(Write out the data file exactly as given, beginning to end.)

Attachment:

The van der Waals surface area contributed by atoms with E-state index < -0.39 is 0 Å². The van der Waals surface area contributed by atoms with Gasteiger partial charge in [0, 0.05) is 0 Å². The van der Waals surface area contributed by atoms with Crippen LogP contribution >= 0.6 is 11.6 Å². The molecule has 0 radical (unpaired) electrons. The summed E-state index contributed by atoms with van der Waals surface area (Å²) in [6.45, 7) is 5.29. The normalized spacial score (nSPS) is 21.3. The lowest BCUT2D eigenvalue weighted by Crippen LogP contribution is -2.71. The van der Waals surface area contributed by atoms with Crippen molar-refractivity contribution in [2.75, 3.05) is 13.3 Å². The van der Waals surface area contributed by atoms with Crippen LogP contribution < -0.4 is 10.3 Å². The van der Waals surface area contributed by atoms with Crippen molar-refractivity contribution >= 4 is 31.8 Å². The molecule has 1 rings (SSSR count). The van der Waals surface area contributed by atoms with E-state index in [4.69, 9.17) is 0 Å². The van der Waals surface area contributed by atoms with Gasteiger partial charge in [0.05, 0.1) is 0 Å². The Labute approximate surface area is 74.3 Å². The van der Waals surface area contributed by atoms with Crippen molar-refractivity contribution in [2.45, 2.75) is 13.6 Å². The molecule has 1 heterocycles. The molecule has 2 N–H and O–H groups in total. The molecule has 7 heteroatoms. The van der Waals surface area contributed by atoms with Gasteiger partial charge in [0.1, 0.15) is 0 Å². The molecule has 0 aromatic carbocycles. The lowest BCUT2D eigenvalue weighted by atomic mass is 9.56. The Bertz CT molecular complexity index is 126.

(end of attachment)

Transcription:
The van der Waals surface area contributed by atoms with E-state index < -0.39 is 0 Å². The van der Waals surface area contributed by atoms with Gasteiger partial charge in [0, 0.05) is 0 Å². The van der Waals surface area contributed by atoms with Crippen LogP contribution >= 0.6 is 11.6 Å². The molecule has 0 radical (unpaired) electrons. The summed E-state index contributed by atoms with van der Waals surface area (Å²) in [6.45, 7) is 5.29. The normalized spacial score (nSPS) is 21.3. The lowest BCUT2D eigenvalue weighted by Crippen LogP contribution is -2.71. The van der Waals surface area contributed by atoms with Crippen molar-refractivity contribution in [2.75, 3.05) is 13.3 Å². The van der Waals surface area contributed by atoms with Crippen LogP contribution < -0.4 is 10.3 Å². The van der Waals surface area contributed by atoms with Crippen molar-refractivity contribution >= 4 is 31.8 Å². The molecule has 1 rings (SSSR count). The van der Waals surface area contributed by atoms with E-state index in [4.69, 9.17) is 0 Å². The van der Waals surface area contributed by atoms with Gasteiger partial charge in [0.05, 0.1) is 0 Å². The Labute approximate surface area is 74.3 Å². The van der Waals surface area contributed by atoms with Crippen molar-refractivity contribution in [2.45, 2.75) is 13.6 Å². The molecule has 1 heterocycles. The molecule has 2 N–H and O–H groups in total. The molecule has 7 heteroatoms. The van der Waals surface area contributed by atoms with Gasteiger partial charge in [0.1, 0.15) is 0 Å². The molecule has 0 aromatic carbocycles. The lowest BCUT2D eigenvalue weighted by atomic mass is 9.56. The Bertz CT molecular complexity index is 126.